San Souci Apartments v. National Surety Corporation et al

Filing 24

ORDER denying 6 Plaintiff's Motion to Compel Appraisal. Signed by Judge G Murray Snow on 2/4/13.(DMT)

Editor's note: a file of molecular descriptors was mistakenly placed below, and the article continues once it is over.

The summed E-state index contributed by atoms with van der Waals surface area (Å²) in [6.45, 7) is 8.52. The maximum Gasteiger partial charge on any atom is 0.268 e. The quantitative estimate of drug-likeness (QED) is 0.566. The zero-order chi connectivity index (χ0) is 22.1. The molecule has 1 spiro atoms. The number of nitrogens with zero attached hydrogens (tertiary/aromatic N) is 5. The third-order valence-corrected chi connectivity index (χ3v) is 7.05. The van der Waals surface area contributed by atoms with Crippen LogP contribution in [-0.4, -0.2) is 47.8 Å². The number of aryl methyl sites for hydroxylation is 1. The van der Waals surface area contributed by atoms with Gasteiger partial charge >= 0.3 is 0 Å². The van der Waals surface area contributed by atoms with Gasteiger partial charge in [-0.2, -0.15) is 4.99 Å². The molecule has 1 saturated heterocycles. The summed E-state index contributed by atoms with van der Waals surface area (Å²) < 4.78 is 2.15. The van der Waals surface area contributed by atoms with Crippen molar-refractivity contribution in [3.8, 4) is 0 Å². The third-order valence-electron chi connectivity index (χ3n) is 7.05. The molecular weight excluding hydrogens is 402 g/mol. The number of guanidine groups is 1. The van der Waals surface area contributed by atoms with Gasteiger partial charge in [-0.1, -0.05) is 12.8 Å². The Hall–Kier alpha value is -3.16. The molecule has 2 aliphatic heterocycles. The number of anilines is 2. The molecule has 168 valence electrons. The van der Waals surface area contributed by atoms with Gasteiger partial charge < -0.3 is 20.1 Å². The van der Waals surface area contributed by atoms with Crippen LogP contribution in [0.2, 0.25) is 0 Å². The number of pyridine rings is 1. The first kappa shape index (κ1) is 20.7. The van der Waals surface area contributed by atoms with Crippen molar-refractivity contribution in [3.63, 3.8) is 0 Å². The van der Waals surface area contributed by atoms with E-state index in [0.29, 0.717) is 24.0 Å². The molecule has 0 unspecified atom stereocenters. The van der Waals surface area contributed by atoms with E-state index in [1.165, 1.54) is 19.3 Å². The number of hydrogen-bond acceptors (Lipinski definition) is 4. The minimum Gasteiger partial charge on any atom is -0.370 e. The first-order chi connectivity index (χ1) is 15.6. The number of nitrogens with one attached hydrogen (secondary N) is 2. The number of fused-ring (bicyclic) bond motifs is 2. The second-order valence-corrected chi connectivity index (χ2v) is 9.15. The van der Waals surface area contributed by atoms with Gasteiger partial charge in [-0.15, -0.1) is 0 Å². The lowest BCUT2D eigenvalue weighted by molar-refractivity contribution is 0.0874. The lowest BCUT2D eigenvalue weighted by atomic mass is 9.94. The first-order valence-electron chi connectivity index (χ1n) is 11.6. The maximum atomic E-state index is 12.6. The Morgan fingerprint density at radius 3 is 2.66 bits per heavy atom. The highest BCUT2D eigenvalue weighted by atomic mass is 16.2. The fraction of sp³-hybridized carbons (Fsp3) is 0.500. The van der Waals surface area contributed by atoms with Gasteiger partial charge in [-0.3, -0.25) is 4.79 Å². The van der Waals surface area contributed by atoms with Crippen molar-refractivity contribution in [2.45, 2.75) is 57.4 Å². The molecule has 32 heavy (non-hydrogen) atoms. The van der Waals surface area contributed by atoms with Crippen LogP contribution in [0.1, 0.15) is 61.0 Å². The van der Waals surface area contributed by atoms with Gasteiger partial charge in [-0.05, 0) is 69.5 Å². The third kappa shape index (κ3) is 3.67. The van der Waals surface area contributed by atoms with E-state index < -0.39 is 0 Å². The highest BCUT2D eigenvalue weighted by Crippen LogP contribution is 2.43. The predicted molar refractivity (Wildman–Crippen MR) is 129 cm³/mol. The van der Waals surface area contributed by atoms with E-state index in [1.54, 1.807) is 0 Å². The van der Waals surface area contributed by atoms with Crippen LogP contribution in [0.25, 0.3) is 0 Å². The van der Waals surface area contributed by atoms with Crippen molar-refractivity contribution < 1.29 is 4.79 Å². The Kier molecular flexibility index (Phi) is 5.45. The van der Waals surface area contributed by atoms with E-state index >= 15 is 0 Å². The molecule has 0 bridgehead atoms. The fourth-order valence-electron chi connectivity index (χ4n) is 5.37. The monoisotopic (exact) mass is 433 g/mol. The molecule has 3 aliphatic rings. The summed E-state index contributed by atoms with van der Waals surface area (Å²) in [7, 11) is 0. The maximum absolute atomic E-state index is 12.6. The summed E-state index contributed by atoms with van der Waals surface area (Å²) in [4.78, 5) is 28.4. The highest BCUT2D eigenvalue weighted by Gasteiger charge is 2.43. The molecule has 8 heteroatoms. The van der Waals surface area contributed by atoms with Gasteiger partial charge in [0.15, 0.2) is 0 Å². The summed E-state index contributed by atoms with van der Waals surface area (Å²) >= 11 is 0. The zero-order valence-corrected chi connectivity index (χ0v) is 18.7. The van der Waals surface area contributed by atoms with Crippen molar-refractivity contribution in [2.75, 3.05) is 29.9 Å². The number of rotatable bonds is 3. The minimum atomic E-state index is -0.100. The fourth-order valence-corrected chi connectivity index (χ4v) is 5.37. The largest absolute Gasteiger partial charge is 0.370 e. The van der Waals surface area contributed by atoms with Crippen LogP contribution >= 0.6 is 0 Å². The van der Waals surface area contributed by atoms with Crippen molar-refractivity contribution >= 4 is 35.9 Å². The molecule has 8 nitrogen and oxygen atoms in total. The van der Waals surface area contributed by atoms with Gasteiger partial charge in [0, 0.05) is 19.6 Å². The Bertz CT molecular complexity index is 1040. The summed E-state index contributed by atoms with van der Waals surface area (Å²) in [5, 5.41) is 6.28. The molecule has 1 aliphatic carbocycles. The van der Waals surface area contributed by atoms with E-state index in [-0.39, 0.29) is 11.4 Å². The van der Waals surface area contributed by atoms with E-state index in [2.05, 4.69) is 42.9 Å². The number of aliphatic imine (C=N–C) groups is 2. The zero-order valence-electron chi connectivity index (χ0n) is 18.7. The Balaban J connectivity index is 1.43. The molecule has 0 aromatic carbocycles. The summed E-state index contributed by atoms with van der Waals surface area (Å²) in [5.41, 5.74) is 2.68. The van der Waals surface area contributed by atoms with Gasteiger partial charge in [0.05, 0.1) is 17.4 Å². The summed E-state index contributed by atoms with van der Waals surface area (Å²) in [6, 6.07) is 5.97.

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1 WO 2 3 4 5 6 IN THE UNITED STATES DISTRICT COURT 7 FOR THE DISTRICT OF ARIZONA 8 9 San Souci Apartments, an Arizona Limited Liability Partnership, No. CV-12-2389-PHX-GMS ORDER 10 Plaintiff, 11 v. 12 National Surety Corporation, an Illinois Corporation, 13 14 15 16 17 Defendant. Pending before the Court is Plaintiff San Souci Apartments’ Motion to Compel Appraisal. (Doc. 6.) For the reasons stated below, Plaintiff’s motion is denied. FACTUAL BACKGROUND 18 Plaintiff San Souci Apartments owns a complex located at 1829 E. Morten Ave., 19 Phoenix, Arizona (the “Property”), that is insured by Defendant National Surety. (Doc. 1, 20 Ex. A, Compl. at 2; Doc. 17 at 1.) On October 5, 2010, a severe hail storm damaged 21 Plaintiff’s Property. (Doc. 17 at 1.) On March 3, 2011, Plaintiff submitted a claim to 22 Defendant for the resulting property damage. (Id.) After determining that damage 23 resulting from the hail storm was covered under the policy, Defendant’s claims 24 representative met with Plaintiff’s public adjuster to conduct a joint inspection of the 25 Property on March 29, 2011. (Id. at 2.) Plaintiff submitted a $559,542.73 repair estimate 26 including damage to the light gauge metal carport roofing, exterior stucco and tile roofing 27 of the Property. (Id.) Defendant conducted its own evaluation of the property damage 28 which amounted to $195,236.25 and issued a payment to Plaintiff on October 19, 2011. 1 (Id.) That amount did not include damage to the tile roofing because Defendant 2 concluded that the damage to the tile roofing was not a result of the hail storm and was 3 not covered and thus denied coverage for that portion of the claim. (Id.) 4 On December 19, 2011, Plaintiff’s public adjuster communicated his disagreement 5 with Defendant’s coverage determination and on February 27, 2012, he requested 6 appraisal of the claim under the policy’s appraisal provision. (Id., Ex. A, B.) The 7 provision states that if the parties “disagree on the amount of loss, either may make 8 written demand for appraisal of the loss.” (Id. at 3.) Defendant denied that request on 9 March 3, 2012, contending that the appraisal provision did not apply because the dispute 10 was regarding claim coverage for the tile roofing and not the amount of the loss. (Id., Ex. 11 C.) 12 Plaintiff subsequently filed this Complaint in Maricopa Superior Court on October 13 4, 2012. Along with the Complaint, Plaintiff filed a Motion to Compel Appraisal, 14 pursuant to Arizona Statute A.R.S. § 12-1502. Defendant removed the matter to this 15 Court on November 7, 2012. Plaintiff now seeks to compel appraisal for its claim 16 pursuant to the Federal Arbitration Act (“FAA”), 9 U.S.C. § 4, and according to the 17 process outlined in Plaintiff’s insurance policy. DISCUSSION 18 19 I. LEGAL STANDARD 20 Arizona courts have held that “appraisal is analogous to arbitration” and the 21 “principles of arbitration law” should be applied to proceedings involving 22 appraisals. Meineke v. Twin City Fire Insurance Co., 181 Ariz. 576, 892 P.2d 1365, 1369 23 (Ariz. Ct. App. 1995). The FAA applies to appraisal provisions in insurance policies. Ori 24 v. Am. Family Mut. Ins. Co., CV-2005-697-PHX-ROS, 2005 WL 3079044, *2 (D. Ariz. 25 Nov. 15, 2005). There is a “strong default presumption . . . that the FAA, not state law, 26 supplies the rules for arbitration.” Sovak v. Chugai Pharmaceutical Co., 280 F.3d 1266, 27 1269 (9th Cir. 2002). Under the FAA, arbitration agreements are “valid, irrevocable and 28 enforceable, save upon such grounds as exist at law or in equity for the revocation of any -2- 1 contract.” 9 U.S.C. § 2. The parties must submit a claim for appraisal on issues within the 2 scope of the appraisal provision. See Dean Witter Reynolds, Inc. v. Byrd, 470 U.S. 213, 3 218 (1985) (citing 9 U.S.C. §§ 3, 4). 4 II. CLAIM APPRAISAL 5 The appraisal provision states, in pertinent part, “if we and you disagree on the 6 amount of loss, either may make written demand for an appraisal of the loss.” (Id. at 3.) 7 The provision describes an impartial process involving two appraisers and an umpire to 8 settle differences in the valuations of the property damage. (Id.) Arizona Courts have 9 determined that an appraisal clause only allows the parties to determine the amount of 10 damage through an appraisal and not to resolve questions of coverage through such a 11 proceeding. Hanson v. Commercial Union Ins. Co., 150 Ariz. 283, 723 P.2d 101, 104 (Ct. 12 App. 1986). 13 Defendant and Plaintiff both agree that Plaintiff sustained damage to its property 14 because of the hail storm and that such hail damage is covered by Plaintiff’s policy issued 15 by Defendant. (Doc. 18 at 2.) Defendant, however, asserts that while the hail storm 16 caused the damage to the light gauge metal carport roofing and the exterior stucco, it did 17 not cause the damage to the tile roofing, which damage Defendant apparently attributes to 18 another, but unspecified, uncovered source. 19 $559,542.73 repair estimate for the property damage, which included the replacement of 20 the tile roofing while Defendant’s assessment amounted to $195,236.25, denying 21 coverage for damage to the tile roofing. (Doc. 17 at 2.) It is, both parties apparently 22 agree, the difference in the repair costs of the tile roofing that results in the different 23 estimates for damage, which result completely from the difference between including the 24 cost of the tile roof in the repair estimate and excluding it.1 (Id. at 4-5.) Plaintiff’s public adjuster submitted a 25 1 26 27 28 By representing that the appraisal clause is inapplicable, the Court interprets Defendant to represent that it agrees with Plaintiff’s estimates concerning the cost to repair the separate elements that make up the totality of Plaintiff’s damage claim – e.g. Plaintiff’s estimate concerning damage to the light gauge metal roofing, exterior stucco, and tile roofing should coverage be found for such tile roofing. If it disagrees with Plaintiff’s estimates, Defendant must submit the claim for appraisal. See 6700 Arrowhead -3- 1 Unlike recent cases in this District that held in favor of appraisal, the issue here is 2 whether a significant portion of Plaintiff’s claim is covered under the policy. In Ori v. 3 Am. Family Mut. Ins. Co., CV-2005-697-PHX-ROS, 2005 WL 3079044 (D. Ariz. Nov. 4 15, 2005), the parties’ valuations of the insurance claim differed because they disagreed 5 as to what types of repairs were necessary to remove a smoke odor after a fire and restore 6 the property to its original state. Id. at *4. In Carbonneau v. American Family Mutual Ins. 7 Co., No. 06–1853–PHX–DGC, 2006 WL 3257724, *1-2 (D. Ariz. Nov. 9, 2006), the 8 parties disputed whether it was necessary to replace the entire roof to repair the damage. 9 Both courts compelled appraisal because the disputes related to the adequacy of repairs, 10 not the scope of coverage. Id. at *2 (“Were such doubts not resolved in favor of appraisal, 11 insurance companies could avoid appraisal obligations merely by claiming that the 12 dispute concerned coverage.”). 13 The issue of whether the roof tiles were damaged by the hail storm and whether 14 the source of the damage is outside of the policy limits is not a dispute about the amount 15 of loss that all parties agree to be covered. It is, therefore, not within the scope of the 16 appraisal provision. Accordingly, Plaintiff’s motion to compel appraisal is denied. 17 18 19 IT IS THEREFORE ORDERED that Plaintiff’s Motion to Compel Appraisal (Doc. 6) is denied. Dated this 4th day of February, 2013. 20 21 22 23 24 25 26 27 28 Owners Ass’n v. State Farm Fire & Cas. Co., CV-12-1677-PHX-DGC, 2012 WL 5868969, *3 (D. Ariz. Nov. 19, 2012) (submitting all of the plaintiff’s claims for appraisal but requiring the appraiser to itemize the damages report so that the defendant could challenge liability for categories that it believed were outside the scope of coverage). -4-